India

National Clean Air Programme: Focus on reducing particulate matter by 40 percent by 2026

In cities covered by the National Clean Air Programme (NCAP), the Centre has set a new target of 40 per cent reduction in particulate matter concentration by 2026, up from 20 to 30 per cent by 2024.

Union Environment Ministry says 95 of the 131 nonattainment cities covered under NCAP saw an “overall improvement” in PM10 levels in 2021 compared to 2017.

Chennai, Madurai, and Nashik are among the 20 cities that meet the national standard for PM10 concentration (60 micrograms per cubic metre).

Inhalable PM2.5 particles have a diameter of 2.5 micrometers or smaller and pose the biggest health risk.

Over five consecutive years (2011-2015), 132 cities covered by the NCAP didn’t meet national ambient air quality standards.

The goal is to reduce PM levels by 2024 by 20 to 30 per cent. So far, the results of NCAP have been good. Therefore, the reduction target has been updated to 40 per cent by 2026,” an official said.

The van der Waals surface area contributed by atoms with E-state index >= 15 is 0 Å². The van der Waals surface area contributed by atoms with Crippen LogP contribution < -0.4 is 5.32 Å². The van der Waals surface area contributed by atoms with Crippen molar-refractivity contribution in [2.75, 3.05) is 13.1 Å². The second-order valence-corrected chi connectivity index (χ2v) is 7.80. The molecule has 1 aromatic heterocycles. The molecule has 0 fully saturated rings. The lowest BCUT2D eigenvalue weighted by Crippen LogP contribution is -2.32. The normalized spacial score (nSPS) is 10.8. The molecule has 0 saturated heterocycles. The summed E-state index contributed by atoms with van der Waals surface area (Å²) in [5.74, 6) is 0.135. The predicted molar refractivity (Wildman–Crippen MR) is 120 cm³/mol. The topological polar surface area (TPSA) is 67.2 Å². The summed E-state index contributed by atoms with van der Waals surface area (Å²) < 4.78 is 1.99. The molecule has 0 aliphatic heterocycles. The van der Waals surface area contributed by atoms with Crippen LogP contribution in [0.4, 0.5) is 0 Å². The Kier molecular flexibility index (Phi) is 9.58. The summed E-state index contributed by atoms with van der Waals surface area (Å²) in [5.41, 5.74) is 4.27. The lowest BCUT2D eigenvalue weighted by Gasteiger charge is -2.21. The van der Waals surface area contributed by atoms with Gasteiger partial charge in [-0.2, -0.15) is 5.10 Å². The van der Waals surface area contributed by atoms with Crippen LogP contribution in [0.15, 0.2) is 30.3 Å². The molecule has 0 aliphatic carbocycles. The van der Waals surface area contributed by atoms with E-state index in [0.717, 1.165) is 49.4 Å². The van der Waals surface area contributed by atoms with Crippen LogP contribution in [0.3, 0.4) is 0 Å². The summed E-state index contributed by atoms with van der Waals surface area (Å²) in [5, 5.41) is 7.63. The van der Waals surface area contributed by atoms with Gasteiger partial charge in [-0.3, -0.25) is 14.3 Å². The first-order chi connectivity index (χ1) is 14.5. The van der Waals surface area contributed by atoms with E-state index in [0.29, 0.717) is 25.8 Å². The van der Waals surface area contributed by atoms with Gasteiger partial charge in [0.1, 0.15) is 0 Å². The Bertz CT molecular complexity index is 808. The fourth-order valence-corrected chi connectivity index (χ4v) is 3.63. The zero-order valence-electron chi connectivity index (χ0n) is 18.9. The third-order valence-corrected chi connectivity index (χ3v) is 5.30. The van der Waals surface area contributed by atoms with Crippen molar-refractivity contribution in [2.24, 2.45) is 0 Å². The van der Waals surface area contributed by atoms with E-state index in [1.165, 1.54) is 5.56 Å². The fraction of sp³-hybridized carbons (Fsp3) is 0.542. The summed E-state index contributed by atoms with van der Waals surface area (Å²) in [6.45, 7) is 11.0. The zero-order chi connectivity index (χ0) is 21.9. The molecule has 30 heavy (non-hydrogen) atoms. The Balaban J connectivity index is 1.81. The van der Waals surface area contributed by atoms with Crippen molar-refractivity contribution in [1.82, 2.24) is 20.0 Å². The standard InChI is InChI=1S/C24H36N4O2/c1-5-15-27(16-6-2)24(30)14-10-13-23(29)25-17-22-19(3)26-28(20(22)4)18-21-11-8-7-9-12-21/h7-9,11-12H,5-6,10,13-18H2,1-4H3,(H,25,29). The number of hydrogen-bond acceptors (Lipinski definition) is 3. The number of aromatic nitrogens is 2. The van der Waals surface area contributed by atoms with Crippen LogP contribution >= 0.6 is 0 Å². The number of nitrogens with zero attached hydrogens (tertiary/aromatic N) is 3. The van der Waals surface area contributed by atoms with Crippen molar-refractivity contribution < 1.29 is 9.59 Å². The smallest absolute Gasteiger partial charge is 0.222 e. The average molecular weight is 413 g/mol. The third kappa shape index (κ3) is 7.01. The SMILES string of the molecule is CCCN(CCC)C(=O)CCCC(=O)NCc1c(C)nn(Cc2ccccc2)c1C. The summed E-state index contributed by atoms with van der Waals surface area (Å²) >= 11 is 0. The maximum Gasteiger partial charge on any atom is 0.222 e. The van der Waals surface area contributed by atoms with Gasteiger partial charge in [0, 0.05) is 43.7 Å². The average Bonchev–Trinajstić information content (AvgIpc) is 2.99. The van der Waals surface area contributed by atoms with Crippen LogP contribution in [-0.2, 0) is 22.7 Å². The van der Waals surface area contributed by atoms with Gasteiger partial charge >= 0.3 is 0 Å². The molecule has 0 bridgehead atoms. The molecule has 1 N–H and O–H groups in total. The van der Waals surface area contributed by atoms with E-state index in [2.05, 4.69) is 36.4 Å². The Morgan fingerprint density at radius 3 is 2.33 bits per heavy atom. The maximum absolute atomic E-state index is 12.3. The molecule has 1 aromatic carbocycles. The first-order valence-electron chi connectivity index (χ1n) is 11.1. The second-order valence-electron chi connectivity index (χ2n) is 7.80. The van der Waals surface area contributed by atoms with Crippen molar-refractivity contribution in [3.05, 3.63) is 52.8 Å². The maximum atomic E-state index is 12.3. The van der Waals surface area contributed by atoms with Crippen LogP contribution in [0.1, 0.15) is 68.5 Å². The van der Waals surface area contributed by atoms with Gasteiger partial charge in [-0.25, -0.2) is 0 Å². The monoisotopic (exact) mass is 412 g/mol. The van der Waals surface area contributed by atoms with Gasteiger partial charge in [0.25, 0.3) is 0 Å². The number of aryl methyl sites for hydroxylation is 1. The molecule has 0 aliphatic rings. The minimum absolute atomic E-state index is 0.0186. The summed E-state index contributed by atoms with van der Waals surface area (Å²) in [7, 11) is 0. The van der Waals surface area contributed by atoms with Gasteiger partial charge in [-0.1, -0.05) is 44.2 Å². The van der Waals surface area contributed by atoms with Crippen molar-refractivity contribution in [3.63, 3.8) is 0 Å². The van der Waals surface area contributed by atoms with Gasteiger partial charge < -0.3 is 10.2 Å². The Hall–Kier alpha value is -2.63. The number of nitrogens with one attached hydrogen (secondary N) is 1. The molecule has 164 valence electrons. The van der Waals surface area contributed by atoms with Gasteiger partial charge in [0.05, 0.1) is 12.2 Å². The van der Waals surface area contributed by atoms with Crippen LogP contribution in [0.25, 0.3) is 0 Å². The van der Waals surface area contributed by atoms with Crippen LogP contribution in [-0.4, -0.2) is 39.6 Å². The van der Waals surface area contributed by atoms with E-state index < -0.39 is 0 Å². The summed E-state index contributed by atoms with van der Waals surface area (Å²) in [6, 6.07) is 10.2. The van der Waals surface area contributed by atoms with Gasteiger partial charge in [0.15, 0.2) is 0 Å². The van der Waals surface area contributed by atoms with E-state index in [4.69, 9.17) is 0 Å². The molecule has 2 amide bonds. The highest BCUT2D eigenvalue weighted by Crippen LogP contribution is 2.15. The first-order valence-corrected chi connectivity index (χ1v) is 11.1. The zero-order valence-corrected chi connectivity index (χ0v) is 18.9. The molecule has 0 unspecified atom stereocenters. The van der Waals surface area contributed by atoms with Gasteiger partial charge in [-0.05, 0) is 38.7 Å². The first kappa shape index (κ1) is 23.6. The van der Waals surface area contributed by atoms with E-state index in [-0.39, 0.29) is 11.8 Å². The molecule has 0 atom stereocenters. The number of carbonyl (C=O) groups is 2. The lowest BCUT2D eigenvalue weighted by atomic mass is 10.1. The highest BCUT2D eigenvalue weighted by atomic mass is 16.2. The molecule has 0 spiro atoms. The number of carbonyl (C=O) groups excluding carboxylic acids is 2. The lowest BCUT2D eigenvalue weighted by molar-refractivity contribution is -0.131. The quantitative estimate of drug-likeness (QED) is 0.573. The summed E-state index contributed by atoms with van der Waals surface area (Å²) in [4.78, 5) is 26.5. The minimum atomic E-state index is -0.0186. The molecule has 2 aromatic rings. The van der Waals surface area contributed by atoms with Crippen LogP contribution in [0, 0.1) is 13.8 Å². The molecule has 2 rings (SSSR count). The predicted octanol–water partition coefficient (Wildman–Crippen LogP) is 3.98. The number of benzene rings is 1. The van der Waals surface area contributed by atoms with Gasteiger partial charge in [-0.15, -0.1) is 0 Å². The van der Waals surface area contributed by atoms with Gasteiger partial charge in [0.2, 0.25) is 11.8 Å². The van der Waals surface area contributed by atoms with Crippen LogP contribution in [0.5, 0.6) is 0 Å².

As part of the NCAP, city-specific action plans have been developed that include measures such as strengthening the air quality monitoring network, reducing vehicle and industrial emissions, and raising public awareness.

As a result of the updated targets, the cities are also updating their action plans.

There have been improvements in PM 10 concentrations in Delhi, Noida, Ghaziabad, Mumbai, Kolkata, Chennai, Bengaluru, Chandigarh, Dehradun, Patna, Nagpur, Pune, Agra, Allahabad, Bareilly, Firozabad, Moradabad, Kanpur, Varanasi, Jalandhar, Ludhiana, Jaipur, Jodhpur, Jamshedpur, Ranchi, Raipur among others in the period between 2017 and 2018.

Compared to 2017, Delhi’s PM10 concentration decreased to 196 micrograms per cubic metre in 2021 from 241 micrograms in 2017.

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